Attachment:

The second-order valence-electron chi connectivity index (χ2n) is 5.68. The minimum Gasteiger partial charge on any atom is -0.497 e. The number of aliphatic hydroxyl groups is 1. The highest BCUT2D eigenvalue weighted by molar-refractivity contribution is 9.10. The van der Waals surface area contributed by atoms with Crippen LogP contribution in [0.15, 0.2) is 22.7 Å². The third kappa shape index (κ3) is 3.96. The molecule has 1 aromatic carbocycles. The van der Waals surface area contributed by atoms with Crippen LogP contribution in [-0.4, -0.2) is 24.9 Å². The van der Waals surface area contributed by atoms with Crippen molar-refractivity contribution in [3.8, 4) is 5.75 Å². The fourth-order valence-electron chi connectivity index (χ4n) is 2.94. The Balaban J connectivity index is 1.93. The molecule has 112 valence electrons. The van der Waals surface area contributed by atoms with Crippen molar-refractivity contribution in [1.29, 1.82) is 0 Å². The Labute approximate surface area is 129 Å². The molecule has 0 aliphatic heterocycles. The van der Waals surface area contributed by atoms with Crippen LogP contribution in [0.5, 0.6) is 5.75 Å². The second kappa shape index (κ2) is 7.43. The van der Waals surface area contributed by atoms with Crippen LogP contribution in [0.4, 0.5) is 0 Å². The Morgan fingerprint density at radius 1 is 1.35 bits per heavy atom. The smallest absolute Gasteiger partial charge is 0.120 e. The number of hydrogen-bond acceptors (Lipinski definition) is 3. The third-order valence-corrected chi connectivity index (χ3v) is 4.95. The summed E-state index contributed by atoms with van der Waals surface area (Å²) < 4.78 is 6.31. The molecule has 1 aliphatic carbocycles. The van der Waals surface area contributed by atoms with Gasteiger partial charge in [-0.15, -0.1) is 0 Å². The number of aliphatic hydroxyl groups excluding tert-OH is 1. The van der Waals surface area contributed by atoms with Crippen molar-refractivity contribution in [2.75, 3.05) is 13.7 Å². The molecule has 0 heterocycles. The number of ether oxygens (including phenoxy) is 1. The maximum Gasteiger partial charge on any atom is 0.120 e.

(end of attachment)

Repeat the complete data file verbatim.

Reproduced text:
The second-order valence-electron chi connectivity index (χ2n) is 5.68. The minimum Gasteiger partial charge on any atom is -0.497 e. The number of aliphatic hydroxyl groups is 1. The highest BCUT2D eigenvalue weighted by molar-refractivity contribution is 9.10. The van der Waals surface area contributed by atoms with Crippen LogP contribution in [0.15, 0.2) is 22.7 Å². The third kappa shape index (κ3) is 3.96. The molecule has 1 aromatic carbocycles. The van der Waals surface area contributed by atoms with Crippen LogP contribution in [-0.4, -0.2) is 24.9 Å². The van der Waals surface area contributed by atoms with Crippen molar-refractivity contribution in [3.8, 4) is 5.75 Å². The fourth-order valence-electron chi connectivity index (χ4n) is 2.94. The Balaban J connectivity index is 1.93. The molecule has 112 valence electrons. The van der Waals surface area contributed by atoms with Crippen molar-refractivity contribution in [1.29, 1.82) is 0 Å². The Labute approximate surface area is 129 Å². The molecule has 0 aliphatic heterocycles. The van der Waals surface area contributed by atoms with Crippen LogP contribution in [0.5, 0.6) is 5.75 Å². The second kappa shape index (κ2) is 7.43. The van der Waals surface area contributed by atoms with Crippen LogP contribution in [0.4, 0.5) is 0 Å². The Morgan fingerprint density at radius 1 is 1.35 bits per heavy atom. The smallest absolute Gasteiger partial charge is 0.120 e. The number of hydrogen-bond acceptors (Lipinski definition) is 3. The third-order valence-corrected chi connectivity index (χ3v) is 4.95. The summed E-state index contributed by atoms with van der Waals surface area (Å²) < 4.78 is 6.31. The molecule has 1 aliphatic carbocycles. The van der Waals surface area contributed by atoms with Gasteiger partial charge in [-0.15, -0.1) is 0 Å². The number of aliphatic hydroxyl groups excluding tert-OH is 1. The van der Waals surface area contributed by atoms with Crippen molar-refractivity contribution in [2.75, 3.05) is 13.7 Å². The molecule has 0 heterocycles. The number of ether oxygens (including phenoxy) is 1. The maximum Gasteiger partial charge on any atom is 0.120 e.